Swedish Settlements.The settlement of Swedes in Kansas dates from 1855, when John A. Johnson arrived from Galesburg, Ill., to make his home in the new territory. His brother, N. P. Johnson, arrived the following year. In 1857 C. J. Dahlberg and Peter Carlson and families arrived. Andrew Palm, of Lund, Sweden, took up his abode in Lawrence in 1858, bringing machinery with him from Sweden and building the windmill so long a familiar landmark in that section. Peter From of Ockelbo, Sweden, settled in Marshall county in 1858, and was instrumental in inducing others to locate there. John P. Swenson settled in the Smoky Hill valley in 1864, being the first Swede in that section. A hollow log first served him for a home, then a dugout, and later a log cabin. In April, 1866, a small colony of Swedes settled along the Smoky Hill river where Lindsborg now stands. They were joined in 1867 by others, but the formation of the first Swedish agricultural society in Chicago in 1868 brought the greatest influx of settlers into western Kansas.
Many of these early settlers were without means and during the first season labored in and around the military posts, on the railroads, or at anything to obtain a living while their crops were growing. The cheap lands of the railroads and the low rate of railroad fare from Chicago and other eastern points were also potent factors in inducing immigration. The Galesburg Colonization Society was organized in 1868, the prime mover of the enterprise being Rev. A. W. Dahlsten, pastor of the Galesburg (Ill.) Lutheran church. At a meeting in his place of worship, attended by over 300 persons, it was decided to send a committee to Kansas to investigate conditions for settlement. This committee visited the valley of the Smoky Hill and was delighted with the location. A quantity of land was purchased in Saline and McPherson counties, and the report of the committee resulted in the bringing of hundreds of Swedes to the state.
On Feb. 28, 1870, the first Swedish agricultural company of McPherson county adopted a charter in pursuance of an act passed by the legislature of 1868. Briefly the charter provided that the company should be named as above; that its purposes were the promotion of immigration; encouragement of agriculture; the purchase, location and laying out of town sites, and the sale and conveyance of the same; that the business should be transacted at Lindsborg, Kan., and Chicago, Ill.; that the corporation should exist for 20 years; that the number of directors should be 11, and for the next ensuing year should be the following named persons: John Ferm and John Henry Johnson of McPherson county, Kan.; Andrew M. Olson of Saline county, Kan.; Peter Colseth, Andrew P. Monten, John O. Lind, Swen Samuelson, John C. Bergsten, Nils Johnson, Carl A. Johnson and August P. Brandt of Chicago. The corporation had no capital stock, but owned certain parcels of land in Saline and McPherson counties, which had been contracted for from the Union Pacific Railway company, on which payments of principal and interest had been made, together with certain improvements on the property.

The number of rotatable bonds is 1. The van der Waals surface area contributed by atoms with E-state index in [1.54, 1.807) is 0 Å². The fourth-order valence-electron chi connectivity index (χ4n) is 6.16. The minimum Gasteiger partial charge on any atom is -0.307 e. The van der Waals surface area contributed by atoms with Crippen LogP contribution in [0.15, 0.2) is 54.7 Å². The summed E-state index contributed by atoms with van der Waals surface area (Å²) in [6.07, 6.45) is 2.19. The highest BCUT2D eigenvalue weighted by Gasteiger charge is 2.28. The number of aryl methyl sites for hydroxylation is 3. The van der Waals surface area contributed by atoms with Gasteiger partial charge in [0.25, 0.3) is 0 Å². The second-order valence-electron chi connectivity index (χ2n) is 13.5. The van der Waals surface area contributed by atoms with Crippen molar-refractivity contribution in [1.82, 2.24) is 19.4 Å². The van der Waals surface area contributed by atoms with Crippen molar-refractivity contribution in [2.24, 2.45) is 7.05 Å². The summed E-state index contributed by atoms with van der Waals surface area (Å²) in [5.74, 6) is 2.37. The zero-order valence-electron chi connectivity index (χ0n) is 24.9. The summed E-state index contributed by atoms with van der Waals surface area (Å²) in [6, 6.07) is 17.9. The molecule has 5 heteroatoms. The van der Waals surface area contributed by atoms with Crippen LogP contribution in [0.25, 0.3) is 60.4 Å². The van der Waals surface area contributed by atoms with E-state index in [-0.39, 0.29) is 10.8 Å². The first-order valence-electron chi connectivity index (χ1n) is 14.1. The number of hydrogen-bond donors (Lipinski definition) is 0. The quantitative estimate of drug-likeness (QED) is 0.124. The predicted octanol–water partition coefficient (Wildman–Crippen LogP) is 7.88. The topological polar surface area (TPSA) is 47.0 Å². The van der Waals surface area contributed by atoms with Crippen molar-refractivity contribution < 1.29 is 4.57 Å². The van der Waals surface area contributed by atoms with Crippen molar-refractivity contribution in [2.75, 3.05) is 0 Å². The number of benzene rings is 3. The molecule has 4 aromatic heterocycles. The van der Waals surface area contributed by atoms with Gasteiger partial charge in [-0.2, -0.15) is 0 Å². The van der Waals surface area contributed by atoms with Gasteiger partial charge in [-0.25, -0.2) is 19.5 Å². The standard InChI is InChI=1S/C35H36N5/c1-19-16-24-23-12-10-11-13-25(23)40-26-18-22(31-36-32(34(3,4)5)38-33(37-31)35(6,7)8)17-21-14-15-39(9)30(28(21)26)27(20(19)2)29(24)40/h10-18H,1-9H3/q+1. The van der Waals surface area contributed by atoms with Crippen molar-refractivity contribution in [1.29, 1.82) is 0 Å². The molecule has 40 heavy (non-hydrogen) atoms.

Lindsborg (q. v.) is the central city of the Swedish settlements in the state and is a city of over 2,000 population, nearly all of whom are of Swedish descent. Salina, Fremont, Salemsburg, Assaria, Falun, Marquette and Smolan are situated within the territory controlled by the old Galesburg company, Salina being the distributing point on account of its superior railroad facilities. Smaller colonies of these people are to be found at Enterprise, McPherson, New Gottland, New Andover, Marion Hill, Burdick, Hutchinson, Garfield, Page, Sharon Springs and Stockholm, the Swedish Colonization company, organzied at Lindsborg, June 11, 1887, being responsible for the last three. Healy, Gove county, has a colony which settled in that section about 1885. Another colony of about the same number is located in Trego county. Larger settlements of these people are to be found along the Solomon, Blue and Republican rivers, as well as in the cities of Topeka, Kansas City, Iola, Chanute, Ottawa, St. Marys, Osage City, Savonburg and Vilas.
In politics the influence of these people has been considerable, one serving the state as superintendent of public instruction, many having been elected to the legislature and to various county offices, and others being prominently identified in newspaper work and in educational and business circles. It is estimated that there were at least 50,000 people of Swedish descent in the state in 1910. About 20,000 of this number are located in central Kansas and about 10,000 in the western part of the state.Pages 792-793 from volume II of Kansas: a cyclopedia of state history, embracing events, institutions, industries, counties, cities, towns, prominent persons, etc. ... / with a supplementary volume devoted to selected personal history and reminiscence. Standard Pub. Co. Chicago : 1912. 3 v. in 4. : front., ill., ports.; 28 cm. Vols. I-II edited by Frank W. Blackmar. Transcribed July 2002 by Carolyn Ward.
TITLE PAGE / LIST OF ILLUSTRATIONS
A | B | C | D | E | F | G | H | I
TITLE PAGE / LIST OF ILLUSTRATIONS
J | K | L | Mc | M | N | O | P | Q | R | S | T | U | V | W | X | Y | Z
Background and KSGenWeb logo were designed and are copyrighted by
Tom & Carolyn Ward
for the limited use of the KSGenWeb Project.
Permission is granted for use only on an official KSGenWeb page.
Home Page for Kansas
Search all of Blue Skyways
The KSGenWeb Project